When it comes to creating furnishings that people want in their homes, CR-Home puts consumers’ needs and wants ahead of trends and industry forecasts. Through its family of brands, the company designs pieces that are practical, comfortable, customizable and, above all, based on extensive research about consumer preferences.
The company’s new InColor concept, which the Peters-Revington brand launches nationwide with more than 200 retailers this month, is a prime example. Specializing in occasional accents, Peters-Revington debuted the program with 21 new pieces in a choice of 13 colors.
To complete the look, the Cochrane brand is offering coordinating upholstery.
“Consumers tell us they would like to customize accents and occasional furniture,” said David Corbin, corporate senior vice president of Chromcraft Revington, CR-Home’s parent company. “And we have found that our consumers use color to describe their style more often than they use design terms common to the industry. The new InColor program marries these two concepts, creating a greater whole.”
The new color palette includes light and dark shades, as well as pastel and vibrant hues. Available colors are soft white, ivory, butter cream, bluebell, buttercup, honeydew, teaberry, spice, chili pepper, sage, French blue, navy and licorice.
“We took our color cues this spring directly from consumers and apply the colors they want to the styles they use most among the popular Peters-Revington and Cochrane furniture collections,” Corbin said. “InColor offers CR-Home consumers a variety of ways to add color and pure style to their homes. These accents can take a room from traditional to transitional, contemporary to cottage chic and urban casual to coastal — all in colors that accentuate our consumers’ sense of fashion, eclectic style and personal preference.”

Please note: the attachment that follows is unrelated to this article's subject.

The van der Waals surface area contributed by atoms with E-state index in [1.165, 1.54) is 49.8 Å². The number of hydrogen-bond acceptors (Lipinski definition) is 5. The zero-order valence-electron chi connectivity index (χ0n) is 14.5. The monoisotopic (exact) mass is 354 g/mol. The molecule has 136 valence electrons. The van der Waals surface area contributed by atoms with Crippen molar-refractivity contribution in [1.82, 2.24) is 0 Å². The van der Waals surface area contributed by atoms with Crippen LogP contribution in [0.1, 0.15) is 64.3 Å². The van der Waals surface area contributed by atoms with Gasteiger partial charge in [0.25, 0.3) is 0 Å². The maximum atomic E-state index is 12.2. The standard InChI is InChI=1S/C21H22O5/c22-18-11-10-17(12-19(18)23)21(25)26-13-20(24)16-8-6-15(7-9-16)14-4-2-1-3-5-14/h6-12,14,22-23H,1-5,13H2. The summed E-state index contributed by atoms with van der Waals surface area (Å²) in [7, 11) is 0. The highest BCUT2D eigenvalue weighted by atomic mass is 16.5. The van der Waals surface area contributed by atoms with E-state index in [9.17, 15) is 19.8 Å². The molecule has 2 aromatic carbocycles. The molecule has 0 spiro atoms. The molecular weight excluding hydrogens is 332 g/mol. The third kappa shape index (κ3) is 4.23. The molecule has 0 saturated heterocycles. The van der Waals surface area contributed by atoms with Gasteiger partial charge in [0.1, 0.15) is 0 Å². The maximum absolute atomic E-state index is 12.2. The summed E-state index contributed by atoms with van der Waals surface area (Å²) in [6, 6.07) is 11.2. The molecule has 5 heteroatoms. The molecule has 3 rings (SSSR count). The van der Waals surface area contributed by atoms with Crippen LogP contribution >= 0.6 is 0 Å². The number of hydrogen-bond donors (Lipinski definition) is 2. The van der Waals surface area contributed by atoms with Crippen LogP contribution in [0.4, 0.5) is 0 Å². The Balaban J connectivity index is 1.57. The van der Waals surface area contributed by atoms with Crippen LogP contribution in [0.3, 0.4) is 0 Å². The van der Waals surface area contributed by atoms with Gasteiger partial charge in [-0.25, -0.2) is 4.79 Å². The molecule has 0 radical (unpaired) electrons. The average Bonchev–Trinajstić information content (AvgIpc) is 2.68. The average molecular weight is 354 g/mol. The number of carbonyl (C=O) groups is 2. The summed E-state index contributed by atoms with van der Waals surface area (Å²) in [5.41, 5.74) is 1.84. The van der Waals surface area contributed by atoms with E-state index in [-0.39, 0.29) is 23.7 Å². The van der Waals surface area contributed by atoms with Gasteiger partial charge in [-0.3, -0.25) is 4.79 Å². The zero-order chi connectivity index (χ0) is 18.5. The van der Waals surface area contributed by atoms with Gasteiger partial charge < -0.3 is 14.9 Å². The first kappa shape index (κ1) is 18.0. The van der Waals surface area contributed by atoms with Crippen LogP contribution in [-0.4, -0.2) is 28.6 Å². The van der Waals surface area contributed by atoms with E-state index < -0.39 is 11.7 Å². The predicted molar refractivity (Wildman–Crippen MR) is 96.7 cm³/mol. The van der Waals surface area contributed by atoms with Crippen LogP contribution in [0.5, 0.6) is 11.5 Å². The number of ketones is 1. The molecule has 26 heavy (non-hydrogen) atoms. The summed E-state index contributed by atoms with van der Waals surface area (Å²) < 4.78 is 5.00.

In addition to selecting colors, the program allows consumers to select style features on their upholstery. Several new sofa styles in corresponding upholstery fabrics that mix and match with the accent and occasional furniture pieces were introduced this spring. The new styles include a traditional sofa with a camel back, contemporary with a drawn back, and transitional with a three-over-three T cushion.
Upholstery fabrics include large- and small-scale plaids and ginghams, solid twills, seersucker patterns and stripes.
All Cochrane sofas come with a choice of frame, feet, wood finish, comfort loft, back and arm style, and matching accent pillows.
Along the same line, the Design and Dine program from Chromcraft offers chairs and counter-height barstools in several styles as well as leather seat colors that are all designed to match with any piece in the group. Tables and accompanying accent pieces can be ordered in maple or oak in 60 finishes and with the consumer’s choice of feet and hardware.
Susan Catchman, who works in product development for the Chromcraft brand that specializes in casual dining, said consumers’ ages and budgets are considered along with style preferences and needs.
“We try to offer good, better or best in more than one style category to fill any voids in our line,” she said.
Complete dining sets, a table and four chairs, start at a suggested retail price of $599. Especially popular are contemporary-styled, gathering-height tables. Catchman said the sets’ barstools are easier to get in and out of, and appeal to a broad spectrum of consumers. They also can adapt to different décors with the proper accessories, she added.
Another consideration is multifunctionality. A recently introduced kitchen table in the Oakland group features an islandlike base that offers options such as storage space, a wine rack or a stool.
“It is sized to fit most kitchens and has a clean look,” Catchman said.
Only the company’s Sumter brand, which specializes in solid-wood bedroom furniture, does not offer customization opportunities.